The current study found that LC-1 PFCSFs could get benefits from the open reduction and internal fixation. The treatment algorithm should be separately made according to the degree of the sacral fractures displacement.
Stable LC-1 fractures can get good outcomes from conservative treatment because they will not displace under normal physiological weight bearing. Conversely, unstable patterns or displaced fractures are usually treated with surgical reduction and stabilization[23-25]
Determining whether or not an LC-1 fracture is stable remains challenging.  Magnetic resonance imaging and ultrasonography have been proposed as adjuncts, but their clinical utility has not yet been elucidated [26, 27]. Recently, the predicted value of pelvic ring instability by positive MUA was verified by several studies[14, 15]. By intraoperative MUA, Tosounidis et al.  demonstrated that the LC-1 injuries with a complete posterior sacral injury are inheritably rotationally unstable. Sagi et al reported that nearly 40% of LC-1 pelvic fracture was operatively treated with/without posterior ring fixation. Whereas, no more details of the long-term functional results were recorded. On the other hand, Whiting et al. reported that immediate weight-bearing as tolerated seems safe in patients with pelvic ring injuries who have had a negative MUA. Although the MUA may be the most reliable, it requires general anesthesia and may not be cost-effective, studies to evaluate this is warranted. Evaluation of pelvic ring stability in LC-1 type fractures, the X-ray or CT scan is widely used. According to Bruce et al. using CT scans, complete sacral fracture and bilateral rami fractures displace more prone to future displacement .
Previous clinical and biomechanical study [17, 28, 29] found that in partially unstable LC-1 fractures, fixation of the anterior pelvic ring only, which was similar to Group 1 in the current study, can provide some indirect compression along the sacroiliac joints, which can be beneficial for the functional outcomes. We compare the outcomes between the solitary anterior fixation and anterior-posterior pelvic ring fixation. Kanakaris  carried out a comparative study between the displacement of anterior or posterior pelvic fractures less 5 mm and more than 2 cm assessment during the EUA. However, the spectrum was broad, they did not mention the intermediate displacement of pelvic fractures. Although, Gaski et al.  investigated the intermediate displacement which was limited to the initial displacement less than 1cm by the measurement in the plain radiographs, however, the measurement has the inherently inaccurate defect, which has been confirmed by the previous study. Lin et al. reported that 45.5% of patients with bilateral ramus fractures and 42.0% of patients with dual-ramus fractures had concomitant sacral fractures not observed on plain radiographs yet ，let alone the accurate measurement. This issue can be solved by the CT scan. In the current study, we used 1 cm measured in the CT scan as the threshold to divide the displacement was much more reasonable.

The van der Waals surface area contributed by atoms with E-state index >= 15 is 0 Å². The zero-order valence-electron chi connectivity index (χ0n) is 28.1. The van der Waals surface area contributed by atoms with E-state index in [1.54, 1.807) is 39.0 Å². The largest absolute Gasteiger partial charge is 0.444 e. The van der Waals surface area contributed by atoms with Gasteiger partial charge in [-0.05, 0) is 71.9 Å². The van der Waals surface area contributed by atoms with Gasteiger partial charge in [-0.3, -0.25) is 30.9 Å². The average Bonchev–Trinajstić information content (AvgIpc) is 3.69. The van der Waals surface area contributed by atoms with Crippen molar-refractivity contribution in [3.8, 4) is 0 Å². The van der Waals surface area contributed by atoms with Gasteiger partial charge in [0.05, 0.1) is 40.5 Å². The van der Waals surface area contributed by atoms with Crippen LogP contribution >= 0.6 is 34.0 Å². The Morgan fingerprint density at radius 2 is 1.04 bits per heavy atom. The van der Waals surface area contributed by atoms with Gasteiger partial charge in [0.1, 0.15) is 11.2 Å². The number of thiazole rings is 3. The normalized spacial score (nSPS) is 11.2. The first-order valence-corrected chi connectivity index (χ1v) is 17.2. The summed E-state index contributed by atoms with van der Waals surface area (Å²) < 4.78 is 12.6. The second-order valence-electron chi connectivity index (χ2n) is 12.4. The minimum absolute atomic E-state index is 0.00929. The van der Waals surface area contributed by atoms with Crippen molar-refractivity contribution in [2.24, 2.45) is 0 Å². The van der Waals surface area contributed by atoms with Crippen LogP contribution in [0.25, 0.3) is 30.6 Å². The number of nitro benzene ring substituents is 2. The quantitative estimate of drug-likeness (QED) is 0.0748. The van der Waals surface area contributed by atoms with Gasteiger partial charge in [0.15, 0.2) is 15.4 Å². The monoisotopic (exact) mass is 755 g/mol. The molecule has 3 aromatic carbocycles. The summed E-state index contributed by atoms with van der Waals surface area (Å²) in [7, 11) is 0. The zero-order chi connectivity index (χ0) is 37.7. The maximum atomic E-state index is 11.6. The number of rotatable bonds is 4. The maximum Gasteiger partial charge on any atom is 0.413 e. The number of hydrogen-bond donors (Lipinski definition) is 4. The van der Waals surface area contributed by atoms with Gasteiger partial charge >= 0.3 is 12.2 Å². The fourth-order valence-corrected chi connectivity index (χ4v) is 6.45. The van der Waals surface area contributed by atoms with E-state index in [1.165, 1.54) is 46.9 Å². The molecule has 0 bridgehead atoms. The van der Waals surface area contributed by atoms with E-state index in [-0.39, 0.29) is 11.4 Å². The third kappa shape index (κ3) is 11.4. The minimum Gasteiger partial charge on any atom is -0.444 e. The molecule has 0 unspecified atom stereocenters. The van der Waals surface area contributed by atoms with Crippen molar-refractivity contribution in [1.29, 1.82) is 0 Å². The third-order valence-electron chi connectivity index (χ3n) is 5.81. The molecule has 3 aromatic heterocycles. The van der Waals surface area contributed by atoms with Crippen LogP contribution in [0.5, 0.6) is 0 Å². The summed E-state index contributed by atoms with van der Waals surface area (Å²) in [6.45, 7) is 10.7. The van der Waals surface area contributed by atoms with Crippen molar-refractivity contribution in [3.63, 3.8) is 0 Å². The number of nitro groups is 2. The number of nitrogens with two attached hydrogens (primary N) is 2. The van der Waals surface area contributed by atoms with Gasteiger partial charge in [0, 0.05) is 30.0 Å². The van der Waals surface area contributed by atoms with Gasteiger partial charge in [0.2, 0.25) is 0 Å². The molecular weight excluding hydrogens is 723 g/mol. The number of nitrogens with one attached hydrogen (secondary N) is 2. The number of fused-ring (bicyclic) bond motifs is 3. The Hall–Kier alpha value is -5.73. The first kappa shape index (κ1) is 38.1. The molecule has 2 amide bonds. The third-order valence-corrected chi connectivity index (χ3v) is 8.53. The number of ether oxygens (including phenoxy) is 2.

Surgical intervention in these two groups was associated with significantly reduced pain post-operatively (3.05±0.98 in Group 1 and 4.06±1.32 in Group 2). The results were similar to the previous reports[15, 19]. These results support the view that surgical intervention provides significant pain relief and allow early ambulation. Simultaneously, in solitary anterior fixation (Group 1), the operation time was reduced significantly (117.6±46.0 vs. 158.9±28.1 mins), the saved time was similar to the previous reports[30, 31]. With the shortening of the operation time, the surgeons and patients also have less radiation exposure, which was essential for both patient’s and surgeon’s health. The current study showed that the excellent and good rate of functional outcomes (Majeed scores) was 88.9% and 87.5% in Group 1 and Group 2 respectively. There was no significant difference between Group 1 and Group 2 (p>0.05). These functional outcomes certified that patients with unstable LC-1 pelvic fracture would get benefits from surgical stabilization. The functional outcomes seemed better than the non-operation, which was performed by Gaski et al. in the complete sacral fracture with displacement less than 1cm.